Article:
Well, this was a change from our usual meetings! Thanks to Covid-19, we thought it might be interesting to hold a Zoom conference-style meeting. Did it work? Well, not quite as hoped, but probably as expected.
Thirteen people tuned in, with five people offering to play. Before I get into who played what, there are a few comments I’d like to make to potentially improve matters should we do another Zoom meeting in the future.
Sound: It’s a complex issue. Having a USB microphone helps considerably, as long as you make some audio choices in the Zoom platform. Even if you don’t use an external microphone, you can still improve the quality of sound for music, as outlined in this video:
Visuals: The next thing to consider is how you present yourself when performing, and The Lute Society has a very helpful video from someone who really knows what he is talking about, though he is really talking about making a video presentation, but the points he makes are pertinent to Zoom:
As for observers, by far the best thing you can do to improve the sound you are hearing is to use headphones. Even a cheap pair will dramatically improve the sound you are hearing, but generally speaking the more you pay the better the sound.
So, to the meeting itself!
Rob Mackillop was MC, and started with an apology for not actually playing an historically-relevant instrument. He has lately become obsessed with 5ths tuning, such as found on violins and cellos, and is doing research into what historical instrument might best suit him. A brief foray into cello playing was discouraging: the bow had a mind of its own, and the left hand required far more pressure than his hand was used to or could cope with! So his mind started wandering towards the 18th-century mandolin, the type made by Antonio Vinaccia, with a gut first string, and thin harpsichord wire for the remaining courses, with the 4th course being in octaves. Such a setup would be quite different from the more modern high-tension instruments. However, there are very few luthiers making historically accurate instruments, and those who do tend to copy the most ornate instruments, for which they naturally charge premium prices.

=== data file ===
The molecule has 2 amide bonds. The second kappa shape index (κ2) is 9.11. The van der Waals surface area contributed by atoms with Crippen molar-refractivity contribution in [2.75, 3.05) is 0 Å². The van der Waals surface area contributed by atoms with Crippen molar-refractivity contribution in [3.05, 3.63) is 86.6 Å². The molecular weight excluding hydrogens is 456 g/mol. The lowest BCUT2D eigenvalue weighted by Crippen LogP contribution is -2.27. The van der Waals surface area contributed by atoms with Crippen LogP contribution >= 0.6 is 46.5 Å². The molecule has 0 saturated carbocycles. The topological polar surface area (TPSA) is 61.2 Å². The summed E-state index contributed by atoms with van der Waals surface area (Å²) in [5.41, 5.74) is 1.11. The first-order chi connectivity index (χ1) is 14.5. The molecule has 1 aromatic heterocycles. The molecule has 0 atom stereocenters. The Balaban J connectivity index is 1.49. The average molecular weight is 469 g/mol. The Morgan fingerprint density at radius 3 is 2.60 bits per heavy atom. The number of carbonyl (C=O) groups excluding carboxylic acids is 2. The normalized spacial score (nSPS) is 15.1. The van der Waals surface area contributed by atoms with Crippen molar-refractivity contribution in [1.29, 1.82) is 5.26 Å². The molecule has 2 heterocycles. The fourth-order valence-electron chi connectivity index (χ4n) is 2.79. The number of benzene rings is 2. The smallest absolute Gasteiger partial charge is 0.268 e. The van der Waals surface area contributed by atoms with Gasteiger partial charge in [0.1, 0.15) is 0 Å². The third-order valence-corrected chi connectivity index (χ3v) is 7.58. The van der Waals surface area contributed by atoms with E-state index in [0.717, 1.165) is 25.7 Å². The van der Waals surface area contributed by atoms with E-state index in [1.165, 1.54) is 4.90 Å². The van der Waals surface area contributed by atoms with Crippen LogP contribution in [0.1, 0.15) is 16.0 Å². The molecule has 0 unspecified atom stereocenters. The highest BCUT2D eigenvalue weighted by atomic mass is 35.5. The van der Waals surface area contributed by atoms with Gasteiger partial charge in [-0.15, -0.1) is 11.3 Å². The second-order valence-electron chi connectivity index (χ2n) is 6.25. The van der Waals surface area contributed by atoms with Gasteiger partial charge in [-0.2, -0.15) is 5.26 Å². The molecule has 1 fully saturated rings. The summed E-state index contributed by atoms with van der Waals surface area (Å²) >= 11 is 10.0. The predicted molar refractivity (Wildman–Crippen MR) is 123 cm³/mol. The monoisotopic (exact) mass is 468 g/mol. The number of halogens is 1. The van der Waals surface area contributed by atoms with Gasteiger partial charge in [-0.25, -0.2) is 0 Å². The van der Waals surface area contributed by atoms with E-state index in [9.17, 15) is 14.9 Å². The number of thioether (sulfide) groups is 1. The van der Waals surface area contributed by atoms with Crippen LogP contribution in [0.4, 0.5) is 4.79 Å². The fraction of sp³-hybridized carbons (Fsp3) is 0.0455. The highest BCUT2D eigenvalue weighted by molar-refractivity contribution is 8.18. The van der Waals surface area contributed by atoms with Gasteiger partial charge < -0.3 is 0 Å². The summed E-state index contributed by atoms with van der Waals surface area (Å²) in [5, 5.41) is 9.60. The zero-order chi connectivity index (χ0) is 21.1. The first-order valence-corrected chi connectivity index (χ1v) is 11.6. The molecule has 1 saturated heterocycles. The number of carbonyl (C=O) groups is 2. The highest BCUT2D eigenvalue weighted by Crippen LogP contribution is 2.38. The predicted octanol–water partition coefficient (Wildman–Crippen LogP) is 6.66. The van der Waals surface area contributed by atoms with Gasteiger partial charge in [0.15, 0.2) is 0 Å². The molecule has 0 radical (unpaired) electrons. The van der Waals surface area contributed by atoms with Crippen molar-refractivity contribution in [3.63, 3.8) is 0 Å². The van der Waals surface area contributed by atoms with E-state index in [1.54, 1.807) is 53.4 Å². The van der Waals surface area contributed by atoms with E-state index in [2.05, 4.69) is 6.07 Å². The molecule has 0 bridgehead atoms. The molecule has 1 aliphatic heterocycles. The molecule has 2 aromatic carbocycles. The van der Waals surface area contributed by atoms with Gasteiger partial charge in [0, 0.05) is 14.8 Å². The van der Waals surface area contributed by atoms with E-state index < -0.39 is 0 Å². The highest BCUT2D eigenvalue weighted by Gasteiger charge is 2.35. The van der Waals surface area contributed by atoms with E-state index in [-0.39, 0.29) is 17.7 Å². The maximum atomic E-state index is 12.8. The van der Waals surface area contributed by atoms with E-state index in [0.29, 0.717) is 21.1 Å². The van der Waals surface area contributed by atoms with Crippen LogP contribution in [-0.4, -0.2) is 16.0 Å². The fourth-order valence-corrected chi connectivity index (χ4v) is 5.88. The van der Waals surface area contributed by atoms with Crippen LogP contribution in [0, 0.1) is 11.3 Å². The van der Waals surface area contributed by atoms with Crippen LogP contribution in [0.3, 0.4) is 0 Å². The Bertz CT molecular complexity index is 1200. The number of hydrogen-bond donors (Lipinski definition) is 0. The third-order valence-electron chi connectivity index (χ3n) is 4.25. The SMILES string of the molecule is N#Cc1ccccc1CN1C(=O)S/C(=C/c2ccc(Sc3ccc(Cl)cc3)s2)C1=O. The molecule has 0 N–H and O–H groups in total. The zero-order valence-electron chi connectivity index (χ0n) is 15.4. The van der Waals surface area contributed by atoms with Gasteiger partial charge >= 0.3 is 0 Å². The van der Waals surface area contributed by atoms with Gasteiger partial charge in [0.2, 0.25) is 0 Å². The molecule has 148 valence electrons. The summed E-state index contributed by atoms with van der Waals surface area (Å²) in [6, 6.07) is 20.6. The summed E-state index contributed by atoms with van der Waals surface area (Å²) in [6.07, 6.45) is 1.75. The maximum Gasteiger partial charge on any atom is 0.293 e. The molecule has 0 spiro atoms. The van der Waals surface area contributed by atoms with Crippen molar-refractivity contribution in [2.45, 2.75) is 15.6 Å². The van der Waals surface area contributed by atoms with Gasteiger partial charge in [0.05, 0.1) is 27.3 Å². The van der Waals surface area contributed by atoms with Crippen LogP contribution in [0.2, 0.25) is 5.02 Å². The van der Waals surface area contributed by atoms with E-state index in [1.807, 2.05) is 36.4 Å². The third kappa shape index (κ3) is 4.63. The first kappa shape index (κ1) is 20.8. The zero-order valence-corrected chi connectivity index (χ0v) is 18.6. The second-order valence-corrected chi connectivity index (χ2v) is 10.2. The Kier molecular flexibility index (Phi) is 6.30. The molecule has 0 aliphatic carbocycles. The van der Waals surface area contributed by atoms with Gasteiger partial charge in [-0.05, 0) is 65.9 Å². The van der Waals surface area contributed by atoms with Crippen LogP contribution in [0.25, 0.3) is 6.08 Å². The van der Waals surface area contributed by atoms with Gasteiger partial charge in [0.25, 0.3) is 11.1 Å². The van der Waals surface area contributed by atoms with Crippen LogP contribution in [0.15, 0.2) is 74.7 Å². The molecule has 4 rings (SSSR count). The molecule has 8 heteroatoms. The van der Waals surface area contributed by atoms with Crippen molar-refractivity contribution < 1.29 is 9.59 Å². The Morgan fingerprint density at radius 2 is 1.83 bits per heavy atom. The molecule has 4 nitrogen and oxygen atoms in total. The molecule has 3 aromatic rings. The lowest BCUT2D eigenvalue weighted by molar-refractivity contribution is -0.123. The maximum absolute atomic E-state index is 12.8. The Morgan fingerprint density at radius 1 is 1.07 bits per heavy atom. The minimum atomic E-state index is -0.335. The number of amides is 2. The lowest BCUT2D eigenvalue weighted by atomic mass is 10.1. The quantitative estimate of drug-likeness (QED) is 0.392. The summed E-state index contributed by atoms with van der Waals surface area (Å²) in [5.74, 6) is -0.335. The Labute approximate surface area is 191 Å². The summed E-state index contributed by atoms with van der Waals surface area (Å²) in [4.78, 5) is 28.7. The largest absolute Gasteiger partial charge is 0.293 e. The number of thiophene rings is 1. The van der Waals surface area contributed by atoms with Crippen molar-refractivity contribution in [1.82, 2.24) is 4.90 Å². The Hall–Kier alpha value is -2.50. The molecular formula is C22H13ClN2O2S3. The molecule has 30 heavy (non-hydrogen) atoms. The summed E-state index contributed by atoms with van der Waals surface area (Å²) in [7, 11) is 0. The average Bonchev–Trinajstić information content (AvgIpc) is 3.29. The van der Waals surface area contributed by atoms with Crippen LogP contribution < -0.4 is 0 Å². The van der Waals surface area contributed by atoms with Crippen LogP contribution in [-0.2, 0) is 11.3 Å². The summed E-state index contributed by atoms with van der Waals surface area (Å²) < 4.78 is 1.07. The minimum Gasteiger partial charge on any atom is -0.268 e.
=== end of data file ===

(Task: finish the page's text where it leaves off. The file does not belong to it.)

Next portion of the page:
And then Rob “discovered” the Brescian or Cremonese mandolin, which had four single gut strings. This is definitely something Rob was interested in, but to make sure he really wanted to play the repertoire for it he tuned his ukulele in 5ths, CGDA, which is how he came to be performing a ukulele at a SLEGS meeting!
Rob’s ego told him he was the inventor of the Ukelin or Mandolele (!) but soon discovered that it is a known thing, and of course – we should have known – the string company Aquila-Corde already sell 5ths-tuning sets for ukuleles. Just think of the extent of the repertoire that uses 5ths tuning: all the Bach cello suites and violin Partitas and Sonatas, not to mention pretty much everything ever written for these instruments! And then there is the mandolin: a good-sized mountain of music is there to be plundered.
Rob chose to play “De la Reine de la Golconde“, a theme with two variations, from Pietro Denis‘ Method for mandolin, Paris, 1768. The beautiful theme is often over-romanticised by using higher positions on lower strings (Segovia’s editions of Bach come to mind), yet the original notation seems to imply otherwise. The theme is no less beautiful for playing in first position, and the mellowness of the ukulele made a good argument for doing so. The two variations explored mandolin plectrum techniques before a return of the opening theme.
We shall wait and see where Rob ends up in his exploration of 5ths tuning.
Next up was Bill Samson, playing his own-made classical guitar, but not before showing us a three-quarters-finished copy of a Lacote guitar, which he will hopefully play for us at the next meeting. Bill played a beautiful study by Carcassi, number 1 from volume 3 of his Opus 59 guitar method, and his interpretation caught the spirit of it perfectly. It would be good to hear it again on his Lacote, and hopefully with the audio recording quality settled.
Philip Lord played his Michael Lowe 13c lute the following three items: Prelude from Stockholm Kungliga Biblioteek S176, a Sarabande from the same source, and Preliminaire from Kalmar 21068 (Another Swedish manuscript). Despite sound issues, this was the most assured performance we have heard from Philip on the 13c, so keep it up, sir!
Two latecomers appeared after having been waiting in a Google room. Not their fault. When Zoom sent out the invitation it included a link to go there, why I don’t know. They missed the entirety of the preceding performances. But, better late than never…
Chris Jupp gave a wonderful rendition of Francesco da Milano’s Fantasia, Ness 38. This is not an easy piece to physically execute, but even harder to make a musical statement with. Chris managed both with aplomb, and it is wonderful to see his performances improving with every meeting. Find a singer, Chris, and let’s hear some lute-song repertoire.
Stuart McLuckie played two pieces from the Lute Society’s 70 Easy to Intermediate pieces for Renaissance lute: number 29 Balletto and number 32, the Balletto de Florenza. Stuart also played well, tasteful and with a good rhythm. It was a good way to end proceedings.
I only had the presence of mind to take one screen shot, this of Chris Jupp, the one handed lute player (let’s see both hands next time, Chris!)
To sum up, a partial success, partial failure. Once we all get our sound and posing sorted, it might be worthwhile doing another such meeting.